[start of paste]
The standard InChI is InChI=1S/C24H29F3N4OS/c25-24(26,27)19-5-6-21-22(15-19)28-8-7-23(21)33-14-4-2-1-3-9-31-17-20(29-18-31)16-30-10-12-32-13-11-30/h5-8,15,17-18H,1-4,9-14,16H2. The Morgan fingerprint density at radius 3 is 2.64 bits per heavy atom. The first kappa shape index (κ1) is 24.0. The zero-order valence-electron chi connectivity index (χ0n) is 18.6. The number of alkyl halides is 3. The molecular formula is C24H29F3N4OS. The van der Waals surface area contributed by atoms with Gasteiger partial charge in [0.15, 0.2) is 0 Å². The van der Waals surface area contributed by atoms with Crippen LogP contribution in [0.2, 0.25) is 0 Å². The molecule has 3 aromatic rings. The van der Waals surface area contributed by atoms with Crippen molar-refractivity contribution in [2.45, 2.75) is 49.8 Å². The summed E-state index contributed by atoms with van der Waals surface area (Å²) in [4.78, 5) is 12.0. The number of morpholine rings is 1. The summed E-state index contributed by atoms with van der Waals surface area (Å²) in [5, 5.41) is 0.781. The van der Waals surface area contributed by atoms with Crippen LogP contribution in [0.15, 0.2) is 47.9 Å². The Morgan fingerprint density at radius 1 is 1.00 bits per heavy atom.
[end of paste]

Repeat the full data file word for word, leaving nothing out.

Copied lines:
The standard InChI is InChI=1S/C24H29F3N4OS/c25-24(26,27)19-5-6-21-22(15-19)28-8-7-23(21)33-14-4-2-1-3-9-31-17-20(29-18-31)16-30-10-12-32-13-11-30/h5-8,15,17-18H,1-4,9-14,16H2. The Morgan fingerprint density at radius 3 is 2.64 bits per heavy atom. The first kappa shape index (κ1) is 24.0. The zero-order valence-electron chi connectivity index (χ0n) is 18.6. The number of alkyl halides is 3. The molecular formula is C24H29F3N4OS. The van der Waals surface area contributed by atoms with Gasteiger partial charge in [0.15, 0.2) is 0 Å². The van der Waals surface area contributed by atoms with Crippen LogP contribution in [0.2, 0.25) is 0 Å². The molecule has 3 aromatic rings. The van der Waals surface area contributed by atoms with Crippen molar-refractivity contribution in [2.45, 2.75) is 49.8 Å². The summed E-state index contributed by atoms with van der Waals surface area (Å²) in [4.78, 5) is 12.0. The number of morpholine rings is 1. The summed E-state index contributed by atoms with van der Waals surface area (Å²) in [5, 5.41) is 0.781. The van der Waals surface area contributed by atoms with Crippen LogP contribution in [0.15, 0.2) is 47.9 Å². The Morgan fingerprint density at radius 1 is 1.00 bits per heavy atom.